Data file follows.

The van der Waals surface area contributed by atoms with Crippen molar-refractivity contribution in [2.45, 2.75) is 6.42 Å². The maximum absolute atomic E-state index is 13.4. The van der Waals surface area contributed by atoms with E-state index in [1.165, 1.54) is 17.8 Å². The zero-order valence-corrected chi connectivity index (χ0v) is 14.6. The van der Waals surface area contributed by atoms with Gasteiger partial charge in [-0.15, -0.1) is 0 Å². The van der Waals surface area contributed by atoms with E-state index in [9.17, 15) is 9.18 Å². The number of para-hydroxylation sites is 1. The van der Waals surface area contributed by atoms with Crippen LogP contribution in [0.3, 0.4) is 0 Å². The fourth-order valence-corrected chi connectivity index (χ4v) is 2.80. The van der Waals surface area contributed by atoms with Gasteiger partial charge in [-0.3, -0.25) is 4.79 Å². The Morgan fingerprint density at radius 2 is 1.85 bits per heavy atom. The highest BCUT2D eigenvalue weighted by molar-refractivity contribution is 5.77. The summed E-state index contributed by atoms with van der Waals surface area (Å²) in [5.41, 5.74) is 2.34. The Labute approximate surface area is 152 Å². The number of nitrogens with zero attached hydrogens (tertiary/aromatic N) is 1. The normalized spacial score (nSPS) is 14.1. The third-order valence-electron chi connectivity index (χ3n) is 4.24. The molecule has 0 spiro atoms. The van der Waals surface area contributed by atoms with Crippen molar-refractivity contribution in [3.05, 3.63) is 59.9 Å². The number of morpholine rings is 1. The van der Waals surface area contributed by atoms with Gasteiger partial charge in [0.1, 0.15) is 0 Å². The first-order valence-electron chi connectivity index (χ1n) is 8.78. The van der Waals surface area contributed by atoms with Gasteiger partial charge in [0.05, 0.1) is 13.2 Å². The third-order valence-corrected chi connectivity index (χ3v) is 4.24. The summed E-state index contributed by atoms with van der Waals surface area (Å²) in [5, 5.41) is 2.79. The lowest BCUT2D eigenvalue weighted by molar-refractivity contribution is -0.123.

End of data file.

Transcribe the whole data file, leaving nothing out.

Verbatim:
The van der Waals surface area contributed by atoms with Crippen molar-refractivity contribution in [2.45, 2.75) is 6.42 Å². The maximum absolute atomic E-state index is 13.4. The van der Waals surface area contributed by atoms with E-state index in [1.165, 1.54) is 17.8 Å². The zero-order valence-corrected chi connectivity index (χ0v) is 14.6. The van der Waals surface area contributed by atoms with Gasteiger partial charge in [-0.15, -0.1) is 0 Å². The van der Waals surface area contributed by atoms with E-state index in [9.17, 15) is 9.18 Å². The number of para-hydroxylation sites is 1. The van der Waals surface area contributed by atoms with Crippen LogP contribution in [0.3, 0.4) is 0 Å². The fourth-order valence-corrected chi connectivity index (χ4v) is 2.80. The van der Waals surface area contributed by atoms with Gasteiger partial charge in [-0.3, -0.25) is 4.79 Å². The Morgan fingerprint density at radius 2 is 1.85 bits per heavy atom. The highest BCUT2D eigenvalue weighted by molar-refractivity contribution is 5.77. The summed E-state index contributed by atoms with van der Waals surface area (Å²) in [5.41, 5.74) is 2.34. The Labute approximate surface area is 152 Å². The number of nitrogens with zero attached hydrogens (tertiary/aromatic N) is 1. The normalized spacial score (nSPS) is 14.1. The third-order valence-electron chi connectivity index (χ3n) is 4.24. The molecule has 0 spiro atoms. The van der Waals surface area contributed by atoms with Crippen molar-refractivity contribution in [3.05, 3.63) is 59.9 Å². The number of morpholine rings is 1. The van der Waals surface area contributed by atoms with Gasteiger partial charge in [0.1, 0.15) is 0 Å². The first-order valence-electron chi connectivity index (χ1n) is 8.78. The van der Waals surface area contributed by atoms with Gasteiger partial charge in [0.05, 0.1) is 13.2 Å². The third-order valence-corrected chi connectivity index (χ3v) is 4.24. The summed E-state index contributed by atoms with van der Waals surface area (Å²) in [5, 5.41) is 2.79. The lowest BCUT2D eigenvalue weighted by molar-refractivity contribution is -0.123.